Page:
Public Release: 

High-Fat Meal May Raise Risk Of Blood Clotting -- Increasing Heart Attack And Stroke Risk

American Heart Association

DALLAS, Nov. 25 -- A high-fat meal can spark a dramatic rise in a blood coagulation factor, which may increase the risk of death from heart disease and stroke, researchers report in this month's Arteriosclerosis, Thrombosis and Vascular Biology, a journal of the American Heart Association.

A diet high in saturated fats -- derived mainly from meat and dairy products -- can lead to high cholesterol levels in the blood, which can contribute to fatty buildup, called plaque, in the body's blood vessels. The obstructions can block blood flow and trigger a heart attack or stroke.

The new study indicates that fat from the diet -- even the so-called good "mono" fats -- also may increase heart attack and stroke risk by increasing the activity of Factor VII, a blood clotter, says the report's primary author, Lone Frost Larsen. She is a doctorate student at the research department of human nutrition and centre for advanced food studies, Royal Veterinary and Agricultural University, Frederiksberg, Denmark.

"The consumption of a high-fat meal might contribute to acute clot formation. This, in turn, may cause a heart attack by blocking an artery," says Larsen.

The study involved feeding 18 healthy young men five different fat meals. The young men, studied over a period of nine months, were given six different meal tests, each at least three weeks a part. During each test, the men fasted overnight, then were given one test meal enriched with either rapeseed oil, olive oil, sunflower oil, palm oil or butter in the morning and a low-fat meal consisting of rice, bananas and raisins in mid-morning. The high-fat meals were 42 percent fat mixed with rice, beef, onion, red pepper and corn. Non-fasting blood samples were collected eight times during the day.

All five different high-fat test meals caused significant increases in Factor VII. Plasma FVIIc, the nonactive coagulation factor, rose 7 percent after the high-fat meal. FVIIa, the active factor causing coagulation, was 60 percent higher after consumption of the high-fat meal when compared to blood levels of the men after eating a low-fat meal.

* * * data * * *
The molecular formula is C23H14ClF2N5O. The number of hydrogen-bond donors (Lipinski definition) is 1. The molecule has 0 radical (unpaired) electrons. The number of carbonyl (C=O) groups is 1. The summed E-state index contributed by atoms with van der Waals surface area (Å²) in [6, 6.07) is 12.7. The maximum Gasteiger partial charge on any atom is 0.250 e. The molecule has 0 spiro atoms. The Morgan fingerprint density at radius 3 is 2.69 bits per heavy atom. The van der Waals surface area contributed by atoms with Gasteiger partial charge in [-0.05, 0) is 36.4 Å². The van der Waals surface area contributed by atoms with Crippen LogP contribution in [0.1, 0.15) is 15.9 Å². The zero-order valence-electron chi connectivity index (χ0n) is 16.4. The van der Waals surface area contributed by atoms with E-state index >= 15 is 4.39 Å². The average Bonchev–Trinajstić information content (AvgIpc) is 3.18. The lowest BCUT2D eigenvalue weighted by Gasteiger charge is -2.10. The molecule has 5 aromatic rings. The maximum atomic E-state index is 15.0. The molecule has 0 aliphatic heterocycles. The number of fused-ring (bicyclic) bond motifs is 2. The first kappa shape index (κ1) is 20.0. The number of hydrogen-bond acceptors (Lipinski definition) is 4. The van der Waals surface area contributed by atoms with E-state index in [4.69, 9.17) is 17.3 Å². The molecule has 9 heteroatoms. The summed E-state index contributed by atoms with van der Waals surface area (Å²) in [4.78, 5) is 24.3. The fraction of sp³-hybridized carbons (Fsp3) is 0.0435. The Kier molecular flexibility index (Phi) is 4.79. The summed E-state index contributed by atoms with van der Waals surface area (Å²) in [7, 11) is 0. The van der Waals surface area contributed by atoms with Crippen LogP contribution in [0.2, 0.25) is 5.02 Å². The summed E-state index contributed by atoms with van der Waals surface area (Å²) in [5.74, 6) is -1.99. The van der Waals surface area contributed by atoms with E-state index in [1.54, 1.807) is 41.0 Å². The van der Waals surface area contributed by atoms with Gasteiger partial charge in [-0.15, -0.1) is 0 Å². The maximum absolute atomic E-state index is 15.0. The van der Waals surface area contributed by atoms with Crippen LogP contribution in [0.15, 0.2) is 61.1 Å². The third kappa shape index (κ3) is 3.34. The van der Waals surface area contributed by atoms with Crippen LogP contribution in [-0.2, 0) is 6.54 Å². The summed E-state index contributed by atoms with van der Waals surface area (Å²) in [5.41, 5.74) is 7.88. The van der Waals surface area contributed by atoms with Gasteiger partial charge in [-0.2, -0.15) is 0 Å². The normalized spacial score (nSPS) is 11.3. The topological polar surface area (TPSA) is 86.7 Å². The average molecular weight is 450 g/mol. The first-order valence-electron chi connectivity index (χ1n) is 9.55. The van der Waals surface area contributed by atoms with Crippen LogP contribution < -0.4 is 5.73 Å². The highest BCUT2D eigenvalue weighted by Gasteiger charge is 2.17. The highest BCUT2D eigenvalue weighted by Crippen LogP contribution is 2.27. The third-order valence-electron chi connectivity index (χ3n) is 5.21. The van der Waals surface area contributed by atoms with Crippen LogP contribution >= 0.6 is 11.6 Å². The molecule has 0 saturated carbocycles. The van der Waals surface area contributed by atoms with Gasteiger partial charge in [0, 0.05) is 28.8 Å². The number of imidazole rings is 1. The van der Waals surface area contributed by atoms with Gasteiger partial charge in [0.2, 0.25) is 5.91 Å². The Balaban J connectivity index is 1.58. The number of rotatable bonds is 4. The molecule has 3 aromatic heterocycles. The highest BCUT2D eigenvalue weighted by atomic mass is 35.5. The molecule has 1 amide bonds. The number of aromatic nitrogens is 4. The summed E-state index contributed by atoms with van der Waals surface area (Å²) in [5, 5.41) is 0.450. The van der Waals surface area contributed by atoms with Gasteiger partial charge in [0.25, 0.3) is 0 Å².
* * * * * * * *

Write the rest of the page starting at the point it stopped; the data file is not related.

Plasma FVIIa increased from 48.4 units per liter (U/L) to 81.4 U/L after the high-fat meal and FVIIc increased from a mean fasting value of .81 international units (IU) to .84 IU after the high-fat meal but decreased to .72 IU among individuals following consuming the low-fat meal.

"These changes indicate an immediate prothrombotic effect of the high-fat meals," says Larsen.

Normally when Factor VII is activated, there is an increase in fibrin, the main component of a blood clot, explains Larsen. "It starts a cascade and eventually a clot is formed. This could later block a vessel and cause heart attack (or stroke)."

The researchers are unsure how fat promotes the sudden activation of the coagulation factors in the blood. Previous studies suggested that a relationship exists between Factor VII and an immediate rise in triglycercides after consumption of a high-fat meal. However, the Denmark team found no such association.

The Denmark study also found no difference in the type of fat eaten by the men during the study. It was assumed that olive oil and rapeseed oil would not produce the same effects as the other fats. Both oils are monounsaturated fatty acids (MUFA) and have been considered more heart healthy than saturated fats.

It was thought that MUFA's might not produce high levels of the coagulation factors because the incidence of heart disease is low in the Mediterranean populations where olive oil is the primary dietary fat, Larsen says. "The people of the Mediterranean have lower rates of heart disease. But our study showed no differences among the fats."

The results, however, showed that fats rich in MUFA do not differ from fats rich in polyunsaturated or saturated fatty acids with regard to the acute effects on the coagulation factors. This may be because the study was done on Danish men who regularly eat diets high in saturated fat. "It may be that we need to see what happens in individuals who eat different dietary fats for a longer period to time," she says.

Since the study was undertaken in healthy young men, another element that remains unknown is whether a more dramatic response would be seen in individuals who already have heart disease. "People with heart disease already have higher levels of Factor VII," she says. "When they have a fatty meal, Factor VII may rise even higher than in the young healthy men, which might put them at even higher risk."

Further study is needed to evaluate why high-fat meals lead to Factor VII activation as well as the long-term effects of different edible fats.

"The important finding is there is an increase in Factor VII after the consumption of high-fat meals," she says. "There is no difference in the type of fat you eat. Individuals should eat diets low in fats with lots of vegetables and fruits."

Co-authors are: Peter Marckmann, M.D. and D.Sc., associate professor at the department of human nutrition and centre for advanced food studies; Else-Marie Bladbjerg, Ph.D., research fellow, South Jutland University Center; and Jorgen Jespersen, M.D. and D.Sc., professor at South Jutland, Esbjerg, Denmark.


Media advisory: Larsen can be reached at 011 45-352-82506 or faxed at 011 45-352-82469. (Please do not publish telephone numbers.)

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